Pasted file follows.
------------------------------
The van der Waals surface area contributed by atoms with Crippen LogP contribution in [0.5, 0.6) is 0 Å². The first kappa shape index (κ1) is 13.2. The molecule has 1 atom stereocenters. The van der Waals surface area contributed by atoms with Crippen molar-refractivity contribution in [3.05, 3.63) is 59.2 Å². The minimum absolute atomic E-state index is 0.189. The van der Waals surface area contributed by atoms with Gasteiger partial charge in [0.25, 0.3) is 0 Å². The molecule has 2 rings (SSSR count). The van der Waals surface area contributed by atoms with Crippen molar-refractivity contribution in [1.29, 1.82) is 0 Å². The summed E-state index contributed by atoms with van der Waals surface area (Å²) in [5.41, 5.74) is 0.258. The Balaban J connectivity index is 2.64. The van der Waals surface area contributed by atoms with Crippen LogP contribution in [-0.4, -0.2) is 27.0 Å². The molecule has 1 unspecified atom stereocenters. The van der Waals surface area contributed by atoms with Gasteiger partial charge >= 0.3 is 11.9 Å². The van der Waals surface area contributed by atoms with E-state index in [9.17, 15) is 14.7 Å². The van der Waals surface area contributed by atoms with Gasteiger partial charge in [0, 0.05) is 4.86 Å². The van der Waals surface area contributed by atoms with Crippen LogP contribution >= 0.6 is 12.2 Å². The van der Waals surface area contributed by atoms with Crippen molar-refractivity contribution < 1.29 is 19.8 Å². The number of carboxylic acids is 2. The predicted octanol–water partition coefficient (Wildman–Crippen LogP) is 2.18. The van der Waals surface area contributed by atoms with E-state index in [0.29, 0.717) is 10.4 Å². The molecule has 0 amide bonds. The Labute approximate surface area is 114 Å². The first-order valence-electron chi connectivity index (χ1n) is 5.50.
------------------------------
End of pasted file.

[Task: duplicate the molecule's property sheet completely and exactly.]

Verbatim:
The van der Waals surface area contributed by atoms with Crippen LogP contribution in [0.5, 0.6) is 0 Å². The first kappa shape index (κ1) is 13.2. The molecule has 1 atom stereocenters. The van der Waals surface area contributed by atoms with Crippen molar-refractivity contribution in [3.05, 3.63) is 59.2 Å². The minimum absolute atomic E-state index is 0.189. The van der Waals surface area contributed by atoms with Gasteiger partial charge in [0.25, 0.3) is 0 Å². The molecule has 2 rings (SSSR count). The van der Waals surface area contributed by atoms with Crippen molar-refractivity contribution in [1.29, 1.82) is 0 Å². The summed E-state index contributed by atoms with van der Waals surface area (Å²) in [5.41, 5.74) is 0.258. The Balaban J connectivity index is 2.64. The van der Waals surface area contributed by atoms with Crippen LogP contribution in [-0.4, -0.2) is 27.0 Å². The molecule has 1 unspecified atom stereocenters. The van der Waals surface area contributed by atoms with Gasteiger partial charge >= 0.3 is 11.9 Å². The van der Waals surface area contributed by atoms with E-state index in [9.17, 15) is 14.7 Å². The van der Waals surface area contributed by atoms with Gasteiger partial charge in [0, 0.05) is 4.86 Å². The van der Waals surface area contributed by atoms with Crippen LogP contribution >= 0.6 is 12.2 Å². The van der Waals surface area contributed by atoms with Crippen molar-refractivity contribution < 1.29 is 19.8 Å². The number of carboxylic acids is 2. The predicted octanol–water partition coefficient (Wildman–Crippen LogP) is 2.18. The van der Waals surface area contributed by atoms with E-state index in [0.29, 0.717) is 10.4 Å². The molecule has 0 amide bonds. The Labute approximate surface area is 114 Å². The first-order valence-electron chi connectivity index (χ1n) is 5.50.